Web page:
I write these lines in the dying hours of the US Presidential election. It is fair to say that this election has led to a form of global fatigue. In the Arab world, that sentiment is now running deep, and is coupled with a sense of resignation. Bloomberg Businessweek Middle East captured this well in their latest cover, entitled “President Whoever”! Yet I believe this election remains of grave importance for the world and our region.
As an Arab, I support Hillary Clinton. I do this by choice and necessity. Hillary is a formidable candidate that I see as the best possible choice in terms of consequences for the region and the world. However, her outspoken and exaggerated support for Israel, and her lack of statements of support for Palestinian rights during the campaign, make her a difficult candidate to support. But no matter what, she presents a far better choice than Donald Trump.
Strangely, this view does not seem to be widely held in the Arab world. A number of fellow Arabs are supporting Donald Trump through some convoluted process of mental gymnastics. There seems to be a view taking shape in the region whereby Trump, despite his open racism against Muslims and Arabs, is seen as a disruptor of American “politics as usual.” That’s regarded as a good thing, considering that American foreign policy has so far been disastrous in the Middle East. This support for Trump is premised on a rationale similar to that bizarre formula he uses to attract African American voters: “What do you have to lose?” I reject this method of reasoning.
By and large, Arab ambivalence towards Trump and this race is based on a deep dislike, at times outright hatred, for Hillary Clinton. Hillary is seen as a huge supporter of Israel, a hawk whose policies resulted in the collapse of Libya and Syria, a supporter of the Iraq war in 2003, and worse. As Clinton put it at the end of the first debate: “I think by the end of the night I will be blamed for everything!”
Many Arabs fear that the Washington establishment is pushing and praying for a Hillary victory because she will embark on many more military adventures in the region. This fear is real. Almost all American interventions in the Arab world have been perceived to be on the wrong side of history and justice! American interventions have served Israeli interests and regional dictatorships, or both at the same time. Americans should never believe the lie, repeated mindlessly by politicians and mainstream media, that America has sided with the forces of democracy and freedom; at least not in the Arab world. That was never the case.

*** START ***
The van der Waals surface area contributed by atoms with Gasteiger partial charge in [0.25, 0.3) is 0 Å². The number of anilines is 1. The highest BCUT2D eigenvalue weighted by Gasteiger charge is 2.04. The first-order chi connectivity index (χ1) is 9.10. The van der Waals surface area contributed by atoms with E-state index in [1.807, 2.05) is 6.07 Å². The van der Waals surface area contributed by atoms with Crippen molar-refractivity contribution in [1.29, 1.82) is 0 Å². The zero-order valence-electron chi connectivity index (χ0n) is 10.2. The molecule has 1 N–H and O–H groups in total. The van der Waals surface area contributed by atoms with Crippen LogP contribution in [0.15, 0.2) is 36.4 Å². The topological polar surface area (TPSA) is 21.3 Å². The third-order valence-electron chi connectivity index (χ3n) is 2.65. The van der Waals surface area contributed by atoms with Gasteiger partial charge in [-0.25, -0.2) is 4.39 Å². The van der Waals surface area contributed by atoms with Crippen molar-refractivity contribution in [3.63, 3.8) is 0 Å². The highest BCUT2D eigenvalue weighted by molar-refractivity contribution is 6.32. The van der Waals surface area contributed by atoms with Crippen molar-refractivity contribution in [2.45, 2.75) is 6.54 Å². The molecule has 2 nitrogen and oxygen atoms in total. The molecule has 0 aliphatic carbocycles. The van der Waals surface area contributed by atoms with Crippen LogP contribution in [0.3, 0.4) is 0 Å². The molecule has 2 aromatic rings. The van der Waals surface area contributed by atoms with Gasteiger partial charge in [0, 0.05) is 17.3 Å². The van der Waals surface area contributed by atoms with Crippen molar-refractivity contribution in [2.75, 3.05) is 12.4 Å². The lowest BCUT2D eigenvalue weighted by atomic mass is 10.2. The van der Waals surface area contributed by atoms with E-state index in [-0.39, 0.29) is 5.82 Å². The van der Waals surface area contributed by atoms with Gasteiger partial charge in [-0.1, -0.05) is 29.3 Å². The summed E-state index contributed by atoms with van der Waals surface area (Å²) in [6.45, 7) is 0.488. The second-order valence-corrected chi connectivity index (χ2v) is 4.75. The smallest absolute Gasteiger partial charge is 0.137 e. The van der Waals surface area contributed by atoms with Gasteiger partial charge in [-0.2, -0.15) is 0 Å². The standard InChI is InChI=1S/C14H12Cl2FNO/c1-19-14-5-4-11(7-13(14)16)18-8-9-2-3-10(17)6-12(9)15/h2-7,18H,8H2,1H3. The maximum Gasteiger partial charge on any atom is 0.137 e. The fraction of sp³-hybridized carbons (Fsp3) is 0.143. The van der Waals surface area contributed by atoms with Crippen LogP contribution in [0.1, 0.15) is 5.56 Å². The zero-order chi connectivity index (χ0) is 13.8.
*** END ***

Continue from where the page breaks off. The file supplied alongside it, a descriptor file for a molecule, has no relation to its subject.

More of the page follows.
However, any attempt to paint Hillary as a neocon interventionist is misguided and unfair. In fact, the neocon US establishment has been battling Hillary relentlessly since 1992, doing everything they could to disqualify her, or even imprison her! If she is so much the neocon standard bearer, it doesn’t stand to reason that she would be the subject of so much vitriol and plotting by that very establishment.
The defense of Hillary, from an Arab perspective, can be focused on debunking the following lies:
1. “Hillary would be the most pro-Israel President Ever”
There’s a sad reality at work here. The overall influence of Israel on American politics is so pervasive, there is simply no possibility of having any President without him or her being completely aligned with Israel to the detriment of basic Palestinian rights. It’s as simple as that. Other than Bernie Sanders, there has not been a serious candidate for US president in the last 50 years who was not completely committed to Israel, right or wrong.
The only factor that could ever change that is a reinvigorated and active Arab lobby. Neither Hillary nor anyone else can change that.
Bottom line, nothing is likely to change on this account in a Hillary presidency. Having said that, there are tiny glimmers of hope. There are several statements from Hillary’s time as First Lady that show a real sense of understanding of the injustice done to Palestinians.
These statements were tempered by realpolitik as soon as Hillary entered active politics, as the weight of the pro-Israel US establishment came down on her as it does against any active politician in Congress or the Executive.